If a sunken living room, vaulted wood ceilings, exposed beams, and extraordinary views of natural landscape are your cup of tea, your dream home just came on the market: an extraordinary 1961 structure designed by visionary architect Harry Gesner. The three bedroom, 2.5-bath residence, originally built for the S.L. and Jan Stebel and located at 1963 Mandeville Canyon Road, has remained owned by the Stebel family since its original completion, and is now looking for a new buyer ready for a striking, unique home — original kitchen cabinetry and all. “It’s one of the most breathtaking midcentury homes in Los Angeles!” declare listing agents Todd Michaud and Rande Gray, principals of Keller Williams Realty Omega Group.
Gesner was contracted to design the home just a few years after completing the iconic beachfront Wave House (1957) in Malibu, which put his name on the map in rapidly-growing, modernism-loving Los Angeles. Gesner was actually a native of Southern California, and served in the U.S. Army during World War II before studying under Frank Lloyd Wright at his school in the Arizona desert, Taliesin West. But, feeling that the school was too constricting, he moved on and never looked back.
The Stebels, Gesner’s new client for this particular project, had heard about him from previous commissions. Though they were originally interested in a mountain home, as they recalled in the 2012 monograph about Gesner, and early designs closely resembled a traditional Swiss chalet, feedback from the clients led Gesner to develop the soaring, X-frame design, where two A-frame forms collide in to create vaulted spaces that open to verdant Mandeville Canyon and beyond.
On the home’s main level, there’s a dramatic sunken living room complete with built-in seating, an angular brick fireplace, and an L-shaped sectional surrounded by floor-to-ceiling windows. At the center of the main floor, with easy access to the kitchen, dining room, and sunken living room, is an original bar and music booth with original woodwork that mimics the diagonal forms of the home itself. Tucked behind the bar is the original kitchen, which retains its wooden cabinetry, paneling, and red tile floors; the dining room, outfitted in a similar palette of wood paneling, is adjacent and has direct access to a patio through floor-to-ceiling sliding glass doors. Also on this floor is a bedroom with its own bathroom,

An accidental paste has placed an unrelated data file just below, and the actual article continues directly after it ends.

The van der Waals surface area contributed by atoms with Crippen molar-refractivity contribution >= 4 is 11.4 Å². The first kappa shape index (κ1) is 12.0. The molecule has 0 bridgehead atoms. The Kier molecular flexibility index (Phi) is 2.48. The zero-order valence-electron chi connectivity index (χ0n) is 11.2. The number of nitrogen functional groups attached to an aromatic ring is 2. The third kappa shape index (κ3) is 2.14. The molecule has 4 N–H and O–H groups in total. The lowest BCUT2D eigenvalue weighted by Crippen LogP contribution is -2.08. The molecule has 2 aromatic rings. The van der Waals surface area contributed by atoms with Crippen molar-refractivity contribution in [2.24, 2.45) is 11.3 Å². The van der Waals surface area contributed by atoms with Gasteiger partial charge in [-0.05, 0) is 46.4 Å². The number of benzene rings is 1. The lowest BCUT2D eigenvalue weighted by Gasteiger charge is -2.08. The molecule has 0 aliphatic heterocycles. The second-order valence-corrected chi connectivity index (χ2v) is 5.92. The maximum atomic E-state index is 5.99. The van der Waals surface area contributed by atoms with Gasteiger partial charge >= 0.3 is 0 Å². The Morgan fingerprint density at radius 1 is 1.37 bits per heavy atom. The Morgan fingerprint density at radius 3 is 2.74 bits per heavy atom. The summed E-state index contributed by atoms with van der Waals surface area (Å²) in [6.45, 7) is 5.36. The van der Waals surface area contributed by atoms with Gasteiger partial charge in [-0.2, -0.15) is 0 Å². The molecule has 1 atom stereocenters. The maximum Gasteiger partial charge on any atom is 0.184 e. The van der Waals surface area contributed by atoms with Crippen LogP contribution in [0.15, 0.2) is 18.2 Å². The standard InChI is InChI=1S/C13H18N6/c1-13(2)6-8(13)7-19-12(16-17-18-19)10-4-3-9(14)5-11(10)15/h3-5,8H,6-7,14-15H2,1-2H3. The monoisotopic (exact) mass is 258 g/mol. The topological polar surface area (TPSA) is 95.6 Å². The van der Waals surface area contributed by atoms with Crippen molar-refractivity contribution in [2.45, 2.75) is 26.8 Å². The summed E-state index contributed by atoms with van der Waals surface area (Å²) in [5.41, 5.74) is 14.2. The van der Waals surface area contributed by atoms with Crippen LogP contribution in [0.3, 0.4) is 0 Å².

Surprises, dramatic views, and whiplash design continue on the second floor, reached by a curved staircase with a simple wooden handrail that opens up to the soaring ceilings of the main bedroom suite. Bookcases line the walls — one of the Stebels was a writer — and the rest opens up to a terrace with seating that’s partially covered by the deep overhang of the gabled roof. The glass walls here are asymmetrical, creating an artistic if irregular pattern, sometimes infilled with solid panels instead of glass.
And if original 1960s bathrooms are your thing, this will be bliss: a water closet clad in original perky blue square ceramic tile, with a double sink, bathtub, and separate shower. Beyond the bath is an office space/dressing area that has a similar window wall to the bedroom, with access to yet another terrace. A guest apartment or flexible office space with a kitchen, bedroom, and bathroom on a lower level continue the same exposed wood ceilings as the rest of the home, but might be more appropriate as a granny flat.
But it’s really the views, along with the spectacular design that make this home still relevant. As the L.A. Times noted in a 1969 profile about the Stebels, “With such a view, could anybody write? Of course not.”
Needless to say, we at Dirt definitely feel inspired by this home — and are looking forward to seeing it snatched up by the right buyer who appreciates its original features and will make optimal use of that sunken living room and its breath-stealing views.